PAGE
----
c) Ron Patterson (USU Extension Educator – Carbon Co.) organized a day-long workshop on April 4, 2009, for small farmers and market gardeners from central Utah. Ron has been working with the Price Farmers Market and helping educate growers there about the benefits of high tunnels to increase produce supplies to the market. Twenty four farmers and market gardeners heard ½ hr presentations on fruits and vegetables from Black, Patterson and Rowley, they then constructed end walls, and learned to layout and assemble a high tunnel.

d) Extension Educators Kevin Heaton (Garfield County) and Lisa Lewis (Wayne Co) organized a tunnel workshop on April 16, 2009 focused on the benefits for Utah’s high elevation (6000 ft+) counties where home garden production of warm weather crops is challenging. The meeting was organized in cooperation with Junction High School (they agreed to have the tunnel constructed on school grounds) and 27 local gardeners and growers in Garfield, Wayne, Piute, and Iron counties. Participants heard ½ hr presentations on fruits and vegetables from Black and Heaton, and they constructed and assembled a tunnel at the school where the local science teacher (Sherida Allen) will use it for community and school educational projects.

e) Graduate students Britney Hunter and Daniel Rowley, in an attempt to collect meaningful market data, have been marketing and selling early strawberries, raspberries, and tomatoes through the USU teaching greenhouse Plant Shop and at the Logan Farmers Market Consumer interest is quite high with a story appearing in the local newspaper. http://hjnews.townnews.com/articles/2009/07/01/news/news02-07-01-09.txt

Impacts and Contributions/Outcomes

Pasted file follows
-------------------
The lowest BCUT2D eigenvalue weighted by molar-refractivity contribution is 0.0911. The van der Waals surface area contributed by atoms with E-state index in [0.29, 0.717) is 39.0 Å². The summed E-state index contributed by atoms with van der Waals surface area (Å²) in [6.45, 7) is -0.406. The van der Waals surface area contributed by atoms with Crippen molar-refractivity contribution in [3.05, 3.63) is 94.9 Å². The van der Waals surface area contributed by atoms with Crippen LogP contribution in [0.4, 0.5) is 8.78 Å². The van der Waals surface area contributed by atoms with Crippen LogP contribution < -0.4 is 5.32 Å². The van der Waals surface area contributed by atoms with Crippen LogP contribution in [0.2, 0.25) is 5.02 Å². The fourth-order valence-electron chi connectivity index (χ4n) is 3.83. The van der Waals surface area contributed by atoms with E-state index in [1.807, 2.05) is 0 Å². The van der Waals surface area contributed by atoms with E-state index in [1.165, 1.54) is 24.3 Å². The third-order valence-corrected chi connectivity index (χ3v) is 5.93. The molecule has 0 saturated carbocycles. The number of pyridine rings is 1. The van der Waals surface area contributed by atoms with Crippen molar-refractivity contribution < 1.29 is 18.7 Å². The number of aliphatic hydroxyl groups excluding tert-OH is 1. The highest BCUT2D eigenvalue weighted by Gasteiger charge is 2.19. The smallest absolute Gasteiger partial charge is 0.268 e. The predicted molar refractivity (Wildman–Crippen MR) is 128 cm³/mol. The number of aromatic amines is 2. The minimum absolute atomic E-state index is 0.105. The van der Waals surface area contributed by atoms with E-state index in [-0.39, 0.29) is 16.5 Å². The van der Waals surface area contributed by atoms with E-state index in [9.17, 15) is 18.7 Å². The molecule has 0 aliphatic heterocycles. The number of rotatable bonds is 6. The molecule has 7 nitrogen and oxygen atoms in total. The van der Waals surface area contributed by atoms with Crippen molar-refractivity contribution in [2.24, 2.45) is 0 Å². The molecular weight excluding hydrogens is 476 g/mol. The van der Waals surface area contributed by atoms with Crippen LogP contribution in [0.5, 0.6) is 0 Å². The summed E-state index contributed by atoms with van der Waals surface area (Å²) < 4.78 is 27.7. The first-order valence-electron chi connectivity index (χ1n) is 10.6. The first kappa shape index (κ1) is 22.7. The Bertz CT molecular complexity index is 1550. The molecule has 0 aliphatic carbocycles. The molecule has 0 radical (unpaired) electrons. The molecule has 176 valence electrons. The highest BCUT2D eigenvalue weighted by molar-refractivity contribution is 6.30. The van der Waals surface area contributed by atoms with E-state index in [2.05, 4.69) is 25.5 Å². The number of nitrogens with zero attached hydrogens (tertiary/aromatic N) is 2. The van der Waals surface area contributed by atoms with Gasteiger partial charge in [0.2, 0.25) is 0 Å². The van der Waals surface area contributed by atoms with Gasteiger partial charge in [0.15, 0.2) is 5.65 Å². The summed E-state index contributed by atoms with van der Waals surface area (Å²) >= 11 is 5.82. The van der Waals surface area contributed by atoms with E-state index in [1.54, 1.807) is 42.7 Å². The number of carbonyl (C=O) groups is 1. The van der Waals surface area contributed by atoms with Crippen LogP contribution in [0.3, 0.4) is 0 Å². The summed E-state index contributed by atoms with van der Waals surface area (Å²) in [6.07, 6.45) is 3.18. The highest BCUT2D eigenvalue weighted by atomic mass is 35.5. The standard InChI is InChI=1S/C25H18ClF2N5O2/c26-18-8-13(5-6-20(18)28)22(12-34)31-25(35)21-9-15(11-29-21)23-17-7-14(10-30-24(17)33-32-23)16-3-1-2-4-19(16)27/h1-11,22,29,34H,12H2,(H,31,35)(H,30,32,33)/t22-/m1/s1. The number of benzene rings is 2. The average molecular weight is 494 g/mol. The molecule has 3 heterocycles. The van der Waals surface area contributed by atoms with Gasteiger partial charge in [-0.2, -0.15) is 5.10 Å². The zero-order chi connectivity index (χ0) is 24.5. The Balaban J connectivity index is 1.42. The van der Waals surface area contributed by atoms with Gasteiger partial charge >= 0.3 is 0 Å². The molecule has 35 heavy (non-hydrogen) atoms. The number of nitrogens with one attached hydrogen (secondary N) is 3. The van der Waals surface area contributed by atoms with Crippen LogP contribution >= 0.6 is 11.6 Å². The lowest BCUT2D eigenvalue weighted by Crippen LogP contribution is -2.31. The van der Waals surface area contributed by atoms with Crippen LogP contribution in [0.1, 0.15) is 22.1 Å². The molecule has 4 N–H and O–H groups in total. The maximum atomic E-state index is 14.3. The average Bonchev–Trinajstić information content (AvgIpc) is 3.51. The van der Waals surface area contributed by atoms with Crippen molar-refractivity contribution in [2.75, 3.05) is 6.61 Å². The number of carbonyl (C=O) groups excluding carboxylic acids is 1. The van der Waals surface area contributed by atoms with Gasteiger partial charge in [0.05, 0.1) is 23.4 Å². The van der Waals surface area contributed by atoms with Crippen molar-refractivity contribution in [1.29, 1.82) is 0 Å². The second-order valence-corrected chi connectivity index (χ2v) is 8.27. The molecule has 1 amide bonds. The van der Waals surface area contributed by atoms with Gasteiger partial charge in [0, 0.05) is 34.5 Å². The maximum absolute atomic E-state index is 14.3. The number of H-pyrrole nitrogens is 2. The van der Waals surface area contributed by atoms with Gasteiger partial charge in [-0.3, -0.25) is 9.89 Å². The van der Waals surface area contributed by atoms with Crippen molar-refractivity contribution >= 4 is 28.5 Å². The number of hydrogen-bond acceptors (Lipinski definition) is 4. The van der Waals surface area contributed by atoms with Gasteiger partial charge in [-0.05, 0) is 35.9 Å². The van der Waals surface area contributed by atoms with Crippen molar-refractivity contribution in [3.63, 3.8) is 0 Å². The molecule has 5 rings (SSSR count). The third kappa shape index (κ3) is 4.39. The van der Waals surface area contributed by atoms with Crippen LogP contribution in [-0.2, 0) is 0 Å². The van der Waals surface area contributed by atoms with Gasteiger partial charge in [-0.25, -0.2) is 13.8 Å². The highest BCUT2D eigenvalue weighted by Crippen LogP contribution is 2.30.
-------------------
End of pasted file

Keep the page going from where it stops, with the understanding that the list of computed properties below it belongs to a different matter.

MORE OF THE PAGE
The workshops, presentations, phone calls and emails related to this project have disseminated information on high tunnels and high tunnel production strategies to over 150 participants throughout the Intermountain West. While audience size does not necessarily equate with technology adoption, we are aware of several instances where commercial farms are adopting this technology.
1. Half the commercial growers who attended the March 2009 workshop already have or intend to build high tunnels on their farms to grow a variety of crops. Most growers build more than one tunnel and all are at least 100’ long. As they gain experience, they have been sharing their experiences with others interested in tunnels.
2. Local tomato growers throughout Utah report that production starts 4-6 weeks before outdoor production and returns are $2-3/lb at the farm gate.
3. There is continued interest in high tunnels for home gardens due to the economic crisis and renewed interest by the public in growing more food at home. A second home gardener/Master Gardener workshop is being organized by local extension staff for September 2009 for Weber and Davis Counties in Northern Utah.
4. Early marketing and sales show strong consumer interest. Produce sales suggest early net returns of between $2.50 and $5.00 per sq ft of tunnel space for raspberries and blackberries, $4.00 to $5.00 per square foot for strawberries and $1.75 to $3.00 per sq. ft. for tomatoes.


Ruby Ward

Associate Professor
Economics Department, Utah State University
3530 Old Main Hill
Logan, UT 84322-3530
Office Phone: 4357972323
Dan Drost

PSC Department, Utah State University
4820 Old Main Hill
Logan, UT 84322-4820
Office Phone: 4357972258